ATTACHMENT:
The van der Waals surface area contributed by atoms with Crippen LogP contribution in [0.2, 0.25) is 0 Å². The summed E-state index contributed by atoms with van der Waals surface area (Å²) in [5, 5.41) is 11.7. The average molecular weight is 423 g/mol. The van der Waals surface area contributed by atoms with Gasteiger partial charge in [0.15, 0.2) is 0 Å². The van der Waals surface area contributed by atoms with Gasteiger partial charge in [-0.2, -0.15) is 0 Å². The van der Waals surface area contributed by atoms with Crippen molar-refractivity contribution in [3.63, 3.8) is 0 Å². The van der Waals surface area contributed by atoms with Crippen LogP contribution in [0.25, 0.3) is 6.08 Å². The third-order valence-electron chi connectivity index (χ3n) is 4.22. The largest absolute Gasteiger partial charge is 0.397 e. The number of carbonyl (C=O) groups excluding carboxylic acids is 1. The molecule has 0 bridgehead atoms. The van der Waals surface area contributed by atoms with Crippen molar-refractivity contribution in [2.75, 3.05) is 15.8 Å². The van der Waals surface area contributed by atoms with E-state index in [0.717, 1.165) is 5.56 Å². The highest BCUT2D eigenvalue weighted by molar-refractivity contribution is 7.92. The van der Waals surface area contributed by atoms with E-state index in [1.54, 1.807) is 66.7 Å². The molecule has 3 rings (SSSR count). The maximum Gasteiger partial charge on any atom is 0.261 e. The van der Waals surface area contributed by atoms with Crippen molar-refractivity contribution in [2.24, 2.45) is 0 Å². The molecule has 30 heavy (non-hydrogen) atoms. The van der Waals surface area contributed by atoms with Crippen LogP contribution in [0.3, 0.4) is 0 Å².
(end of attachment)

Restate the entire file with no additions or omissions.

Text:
The van der Waals surface area contributed by atoms with Crippen LogP contribution in [0.2, 0.25) is 0 Å². The summed E-state index contributed by atoms with van der Waals surface area (Å²) in [5, 5.41) is 11.7. The average molecular weight is 423 g/mol. The van der Waals surface area contributed by atoms with Gasteiger partial charge in [0.15, 0.2) is 0 Å². The van der Waals surface area contributed by atoms with Gasteiger partial charge in [-0.2, -0.15) is 0 Å². The van der Waals surface area contributed by atoms with Crippen molar-refractivity contribution in [3.63, 3.8) is 0 Å². The van der Waals surface area contributed by atoms with Crippen LogP contribution in [0.25, 0.3) is 6.08 Å². The third-order valence-electron chi connectivity index (χ3n) is 4.22. The largest absolute Gasteiger partial charge is 0.397 e. The number of carbonyl (C=O) groups excluding carboxylic acids is 1. The molecule has 0 bridgehead atoms. The van der Waals surface area contributed by atoms with Crippen molar-refractivity contribution in [2.75, 3.05) is 15.8 Å². The van der Waals surface area contributed by atoms with E-state index in [0.717, 1.165) is 5.56 Å². The highest BCUT2D eigenvalue weighted by molar-refractivity contribution is 7.92. The van der Waals surface area contributed by atoms with E-state index in [1.54, 1.807) is 66.7 Å². The molecule has 3 rings (SSSR count). The maximum Gasteiger partial charge on any atom is 0.261 e. The van der Waals surface area contributed by atoms with Crippen molar-refractivity contribution in [2.24, 2.45) is 0 Å². The molecule has 30 heavy (non-hydrogen) atoms. The van der Waals surface area contributed by atoms with Crippen LogP contribution in [0.3, 0.4) is 0 Å².